In the wake of death, new life

By Marsha Crites • Guest Columnist

Much has been written in this paper and others about what is causing our gorgeous hemlock trees to die and what steps one can take to forestall or halt the disease. Rather than belabor these horticultural lessons, I am moved to talk about the emotional response many of us are having to losing these old giants who have guarded and shaded our lives for so long in the mountains.

One of the wonderful benefits of working on the land is the many lessons that nature teaches us about human life. This summer I have spent many dollars having the largest and most dangerously located hemlocks removed from my property. I have also spent many hours and much sweat cutting down the smaller trees myself. It is thus that I have had time to contemplate much, about not only hemlocks but also about the role that trees and plants play in my life in general.

Having grown up playing in the woods a few hours from here, I always appreciated the wonder of a large tree, awed at the height, the sturdiness, and the gracious cool it offered in my childhood. With my friends and siblings, I raked houses and whole communities in the leaves, and imagined those leaves to be currency we traded for other commodities in our make-believe world. I guess one might say I was a tree hugger from the start, resenting even the cutting of the small trees my father cleared to make my playhouse in the woods when I was 10.

I won’t further depress you by citing all the ways we continue to degrade the earth that range from the conversion of land from wilderness to agriculture and then to urban use to the careless use of pesticides, herbicides, and fertilizers and the resulting loss of three species a day to extinction. Indeed, never before have human beings wielded so much power over God’s creation. Do we know what we are doing?

OK, maybe I have further depressed you. But my intent is to instead point out all the ways that Mother Nature is our teacher and our inspiration. Modern physics and other sciences now remind us of how intertwined our lives are with those of all other creatures and elements of nature. Increasingly I feel that connection as part of my livelihood as a landscape and garden designer.

Frequently, when I turn the soil, compost my food waste, plant or cut a tree or shrub, or help to lay a garden path, some lesson of human living becomes clearer to me.

As I was cutting a small tree this week, that last piece of bark kept resisting the sawblade. As my temperature rose and my aggravation heightened, I was reminded of all the ways that small portions of grief or guilt still cling to those parts of our lives we thought we had let go of long ago.

As the trees come down in my woods, the space and light have changed, and new shrubs are already emerging that had been too heavily shaded to thrive before. Isn’t it true that when we clear away old ways or destructive habits, we allow the Universe or God or whatever you call your Higher Power to work in new ways?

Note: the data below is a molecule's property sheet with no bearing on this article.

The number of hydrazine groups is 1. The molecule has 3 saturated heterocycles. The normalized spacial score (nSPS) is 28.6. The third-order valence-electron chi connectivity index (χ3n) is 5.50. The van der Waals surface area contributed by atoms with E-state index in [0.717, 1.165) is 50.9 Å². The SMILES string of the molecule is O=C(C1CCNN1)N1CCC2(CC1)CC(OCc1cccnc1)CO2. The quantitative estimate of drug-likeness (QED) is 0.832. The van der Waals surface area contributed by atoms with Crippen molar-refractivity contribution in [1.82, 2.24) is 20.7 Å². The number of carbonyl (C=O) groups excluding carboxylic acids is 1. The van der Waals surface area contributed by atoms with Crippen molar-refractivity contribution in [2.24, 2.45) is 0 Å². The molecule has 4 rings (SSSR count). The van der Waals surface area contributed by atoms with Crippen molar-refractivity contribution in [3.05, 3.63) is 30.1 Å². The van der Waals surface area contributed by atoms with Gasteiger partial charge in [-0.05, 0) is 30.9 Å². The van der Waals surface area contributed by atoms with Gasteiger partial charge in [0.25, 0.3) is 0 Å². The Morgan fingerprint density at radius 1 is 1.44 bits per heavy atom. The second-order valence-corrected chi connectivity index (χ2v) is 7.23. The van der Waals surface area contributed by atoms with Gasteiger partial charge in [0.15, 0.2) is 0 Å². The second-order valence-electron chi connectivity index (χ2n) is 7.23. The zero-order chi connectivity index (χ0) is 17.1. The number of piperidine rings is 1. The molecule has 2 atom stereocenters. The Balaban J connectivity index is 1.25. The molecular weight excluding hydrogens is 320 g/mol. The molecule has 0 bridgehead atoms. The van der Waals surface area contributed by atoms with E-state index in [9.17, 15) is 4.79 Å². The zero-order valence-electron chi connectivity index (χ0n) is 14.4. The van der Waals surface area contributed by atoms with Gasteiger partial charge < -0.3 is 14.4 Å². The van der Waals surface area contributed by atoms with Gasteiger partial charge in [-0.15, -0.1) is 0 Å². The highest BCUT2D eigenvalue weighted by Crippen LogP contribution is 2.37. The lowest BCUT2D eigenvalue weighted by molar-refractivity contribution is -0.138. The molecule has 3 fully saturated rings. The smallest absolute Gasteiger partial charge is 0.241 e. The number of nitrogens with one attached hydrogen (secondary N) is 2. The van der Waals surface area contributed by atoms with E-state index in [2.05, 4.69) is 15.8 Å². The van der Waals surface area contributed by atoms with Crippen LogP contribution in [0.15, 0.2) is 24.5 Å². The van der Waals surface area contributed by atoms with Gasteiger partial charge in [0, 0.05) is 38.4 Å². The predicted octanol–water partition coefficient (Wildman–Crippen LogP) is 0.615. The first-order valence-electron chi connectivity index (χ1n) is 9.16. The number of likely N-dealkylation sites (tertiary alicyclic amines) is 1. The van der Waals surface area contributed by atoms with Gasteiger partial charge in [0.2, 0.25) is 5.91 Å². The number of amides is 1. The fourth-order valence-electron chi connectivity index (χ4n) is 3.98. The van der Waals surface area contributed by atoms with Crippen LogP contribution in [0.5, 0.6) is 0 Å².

Those of us in the landscaping and gardening world are still moaning about the effects of the Easter freeze, that weekend when frigid winds and snow covered the mountains this past spring. But as I have pruned away the damage on some plants and removed others totally destroyed, I am also aware of those species that survived.

I will plant these plants again and may think twice about using a less resilient plant in the garden. I also know when such a killing freeze strikes again, I will be more patient after the freeze, since some plants I never thought would recover from the freeze and the persistent drought are only recently showing new life. True, too, of some people I know. In our impatience we often give up on those whose progress and recovery from the blows of life is simply slower than we would wish.

Over and over again, I see in plants the kind of resilience that causes a mountain laurel’s roots to cling to a large rock, a wildflower to pop up actually cracking the asphalt, or a new hosta leaf to pierce a persistent layer of leaves and mulch to spring to new life.

When my daughters were children they hated me to read the story of Freddie the Leaf, the tale of how a lovely leaf looses its color and falls off the tree to die. Perhaps they were too young then to see the beauty and renewal in autumn, winter and in death and the life that springs from decay.

As for me, I will continue, as Julian of Norwich reminded us so long ago, “to be a gardener, to dig a ditch, to turn the earth upside down ... making abundant fruits to spring and take this food and drink and carry it to God as worship.”

(Marsha Crites is a social worker with individuals, organizations, plants, and gardens from Harvest Moon Gardens in Jackson County. She can be reached at This email address is being protected from spambots. You need JavaScript enabled to view it.)

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